Ribonucleic acid—RNA—gives scientists a way to analyze gene expression. Getting the best results, though, depends on analyzing the right RNA in an effective way. Increasingly, scientists select RNA sequencing (RNA-seq), but there’s more than one method for that. New tools and techniques allow scientists to use this approach in more scientific situations, from environmental science to medicine.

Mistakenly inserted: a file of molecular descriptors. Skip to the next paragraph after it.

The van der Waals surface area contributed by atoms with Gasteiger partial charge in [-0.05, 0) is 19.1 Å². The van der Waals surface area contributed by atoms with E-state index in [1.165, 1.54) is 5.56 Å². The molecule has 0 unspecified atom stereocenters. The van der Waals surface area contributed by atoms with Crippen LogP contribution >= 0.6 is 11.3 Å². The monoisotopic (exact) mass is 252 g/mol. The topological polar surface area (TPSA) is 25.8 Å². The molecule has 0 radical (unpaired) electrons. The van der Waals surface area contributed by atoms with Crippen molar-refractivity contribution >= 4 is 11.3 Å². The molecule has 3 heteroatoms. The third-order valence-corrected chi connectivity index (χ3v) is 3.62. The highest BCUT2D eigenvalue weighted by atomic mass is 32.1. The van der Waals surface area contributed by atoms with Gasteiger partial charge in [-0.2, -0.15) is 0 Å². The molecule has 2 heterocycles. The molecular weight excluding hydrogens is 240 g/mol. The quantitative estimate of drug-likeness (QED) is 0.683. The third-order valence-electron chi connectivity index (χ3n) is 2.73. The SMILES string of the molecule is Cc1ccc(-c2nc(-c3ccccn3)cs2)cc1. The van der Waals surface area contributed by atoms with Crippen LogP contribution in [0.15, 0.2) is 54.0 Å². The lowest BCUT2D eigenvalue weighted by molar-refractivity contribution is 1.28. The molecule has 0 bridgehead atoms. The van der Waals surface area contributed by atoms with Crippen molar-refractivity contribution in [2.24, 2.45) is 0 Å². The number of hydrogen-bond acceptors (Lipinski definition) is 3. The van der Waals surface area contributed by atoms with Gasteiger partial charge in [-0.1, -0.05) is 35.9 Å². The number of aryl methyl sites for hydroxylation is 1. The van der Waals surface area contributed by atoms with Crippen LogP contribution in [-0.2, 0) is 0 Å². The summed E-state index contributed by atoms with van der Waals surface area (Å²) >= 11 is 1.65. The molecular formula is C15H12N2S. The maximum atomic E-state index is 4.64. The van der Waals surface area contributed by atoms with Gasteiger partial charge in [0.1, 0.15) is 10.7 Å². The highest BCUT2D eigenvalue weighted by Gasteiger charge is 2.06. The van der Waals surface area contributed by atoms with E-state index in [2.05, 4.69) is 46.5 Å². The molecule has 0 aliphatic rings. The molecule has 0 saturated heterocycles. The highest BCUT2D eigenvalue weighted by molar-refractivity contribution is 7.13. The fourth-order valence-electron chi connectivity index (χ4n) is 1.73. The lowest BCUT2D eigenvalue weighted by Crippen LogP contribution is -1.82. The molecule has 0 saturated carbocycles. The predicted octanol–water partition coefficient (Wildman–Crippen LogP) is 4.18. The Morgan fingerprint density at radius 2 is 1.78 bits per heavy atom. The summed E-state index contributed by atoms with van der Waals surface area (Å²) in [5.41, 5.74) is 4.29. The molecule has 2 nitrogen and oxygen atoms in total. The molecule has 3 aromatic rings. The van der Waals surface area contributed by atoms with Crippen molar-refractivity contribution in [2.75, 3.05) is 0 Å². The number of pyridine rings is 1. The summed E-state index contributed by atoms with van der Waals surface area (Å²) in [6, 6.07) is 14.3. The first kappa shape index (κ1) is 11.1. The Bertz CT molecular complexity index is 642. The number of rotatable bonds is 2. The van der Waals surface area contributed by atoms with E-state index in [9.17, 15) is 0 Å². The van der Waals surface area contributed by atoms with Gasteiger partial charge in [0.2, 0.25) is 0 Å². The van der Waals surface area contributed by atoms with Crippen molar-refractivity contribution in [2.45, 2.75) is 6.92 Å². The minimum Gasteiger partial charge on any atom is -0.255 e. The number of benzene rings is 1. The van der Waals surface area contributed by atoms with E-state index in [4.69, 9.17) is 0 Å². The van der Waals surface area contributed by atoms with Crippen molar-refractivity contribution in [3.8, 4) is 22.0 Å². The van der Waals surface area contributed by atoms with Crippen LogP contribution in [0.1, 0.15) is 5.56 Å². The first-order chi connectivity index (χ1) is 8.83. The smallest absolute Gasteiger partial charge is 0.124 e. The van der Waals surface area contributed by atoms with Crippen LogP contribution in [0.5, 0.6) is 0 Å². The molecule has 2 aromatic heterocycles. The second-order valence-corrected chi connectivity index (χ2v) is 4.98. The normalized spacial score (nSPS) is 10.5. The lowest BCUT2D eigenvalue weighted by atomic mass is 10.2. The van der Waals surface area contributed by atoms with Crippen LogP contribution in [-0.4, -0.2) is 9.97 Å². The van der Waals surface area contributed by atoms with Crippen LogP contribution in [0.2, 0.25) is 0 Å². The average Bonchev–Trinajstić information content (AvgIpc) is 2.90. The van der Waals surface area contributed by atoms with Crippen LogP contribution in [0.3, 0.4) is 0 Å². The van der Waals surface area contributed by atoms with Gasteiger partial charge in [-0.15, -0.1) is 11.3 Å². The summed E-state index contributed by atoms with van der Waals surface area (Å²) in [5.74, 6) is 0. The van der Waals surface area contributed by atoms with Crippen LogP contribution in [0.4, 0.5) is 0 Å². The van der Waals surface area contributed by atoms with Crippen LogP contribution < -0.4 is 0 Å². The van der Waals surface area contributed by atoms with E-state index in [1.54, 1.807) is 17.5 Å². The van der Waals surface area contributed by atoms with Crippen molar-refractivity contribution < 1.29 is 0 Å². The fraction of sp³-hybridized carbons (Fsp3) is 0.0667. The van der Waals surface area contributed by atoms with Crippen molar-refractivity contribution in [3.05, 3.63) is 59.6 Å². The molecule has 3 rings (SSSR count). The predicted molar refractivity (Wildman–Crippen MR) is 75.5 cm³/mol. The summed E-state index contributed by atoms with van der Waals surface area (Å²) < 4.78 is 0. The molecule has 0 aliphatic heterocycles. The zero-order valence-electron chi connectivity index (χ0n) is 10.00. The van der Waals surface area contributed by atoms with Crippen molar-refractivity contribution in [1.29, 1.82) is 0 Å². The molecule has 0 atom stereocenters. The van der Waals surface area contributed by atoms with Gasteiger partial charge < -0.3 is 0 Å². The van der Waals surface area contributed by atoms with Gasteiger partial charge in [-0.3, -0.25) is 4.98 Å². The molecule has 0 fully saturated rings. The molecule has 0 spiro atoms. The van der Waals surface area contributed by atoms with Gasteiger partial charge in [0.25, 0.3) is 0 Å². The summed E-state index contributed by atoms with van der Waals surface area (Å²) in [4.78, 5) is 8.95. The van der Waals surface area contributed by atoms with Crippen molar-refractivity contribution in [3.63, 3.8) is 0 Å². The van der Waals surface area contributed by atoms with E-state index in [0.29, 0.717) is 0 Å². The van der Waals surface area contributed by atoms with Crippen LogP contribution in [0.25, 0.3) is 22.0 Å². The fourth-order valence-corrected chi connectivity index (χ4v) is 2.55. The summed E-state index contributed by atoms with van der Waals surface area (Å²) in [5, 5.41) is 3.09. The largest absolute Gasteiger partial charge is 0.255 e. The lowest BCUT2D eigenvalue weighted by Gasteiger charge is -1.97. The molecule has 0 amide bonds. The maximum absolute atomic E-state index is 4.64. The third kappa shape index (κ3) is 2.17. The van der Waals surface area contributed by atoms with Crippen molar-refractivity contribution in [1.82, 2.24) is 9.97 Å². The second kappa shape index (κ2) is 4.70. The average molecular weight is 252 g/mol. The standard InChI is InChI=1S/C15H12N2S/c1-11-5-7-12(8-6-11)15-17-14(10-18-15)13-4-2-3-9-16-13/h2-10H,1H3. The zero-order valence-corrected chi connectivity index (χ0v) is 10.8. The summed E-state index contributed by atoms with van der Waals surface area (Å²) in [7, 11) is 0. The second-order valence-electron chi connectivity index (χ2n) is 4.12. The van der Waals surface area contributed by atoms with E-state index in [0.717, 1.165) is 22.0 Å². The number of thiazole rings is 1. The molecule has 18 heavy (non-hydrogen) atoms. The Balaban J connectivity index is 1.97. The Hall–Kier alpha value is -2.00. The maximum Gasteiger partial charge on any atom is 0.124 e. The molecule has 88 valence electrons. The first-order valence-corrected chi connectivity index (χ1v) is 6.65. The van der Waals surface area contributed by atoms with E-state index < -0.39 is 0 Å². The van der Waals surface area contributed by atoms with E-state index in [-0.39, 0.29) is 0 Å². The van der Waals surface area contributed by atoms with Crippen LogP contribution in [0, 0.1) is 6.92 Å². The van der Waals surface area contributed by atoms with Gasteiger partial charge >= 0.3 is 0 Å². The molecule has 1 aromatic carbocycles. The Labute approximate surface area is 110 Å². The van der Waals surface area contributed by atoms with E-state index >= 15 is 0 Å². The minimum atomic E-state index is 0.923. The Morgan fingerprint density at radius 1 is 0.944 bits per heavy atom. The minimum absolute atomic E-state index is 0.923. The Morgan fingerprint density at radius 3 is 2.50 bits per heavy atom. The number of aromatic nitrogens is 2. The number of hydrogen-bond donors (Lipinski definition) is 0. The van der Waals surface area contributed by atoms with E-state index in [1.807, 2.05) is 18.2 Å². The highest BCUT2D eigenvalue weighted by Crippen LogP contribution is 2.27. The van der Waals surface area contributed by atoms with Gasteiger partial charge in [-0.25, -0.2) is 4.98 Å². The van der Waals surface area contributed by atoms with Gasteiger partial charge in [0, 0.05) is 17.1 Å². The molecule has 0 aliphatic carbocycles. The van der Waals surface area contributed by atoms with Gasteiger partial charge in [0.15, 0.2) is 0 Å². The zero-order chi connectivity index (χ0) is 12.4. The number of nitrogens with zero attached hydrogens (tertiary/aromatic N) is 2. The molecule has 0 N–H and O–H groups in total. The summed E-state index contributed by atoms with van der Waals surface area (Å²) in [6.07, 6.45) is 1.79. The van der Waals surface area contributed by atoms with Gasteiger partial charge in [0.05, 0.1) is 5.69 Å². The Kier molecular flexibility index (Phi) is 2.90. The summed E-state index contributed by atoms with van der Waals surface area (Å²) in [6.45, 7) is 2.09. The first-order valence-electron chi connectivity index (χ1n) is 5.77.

RNA-seq is not the only way to study DNA expression. That can also be accomplished with microarrays or quantitative polymerase chain reactions (qPCR), also called real-time PCR (RT-PCR). In comparing these methods, Brian Lilhanand, single cell multiomics leader for BD, pointed out several advantages of RNA-seq: uncovering novel transcripts, because the technique does not require species- or transcript-specific probes; larger dynamic range; better ability to detect rare transcripts; and easier multiplexing for the number of transcripts being analyzed.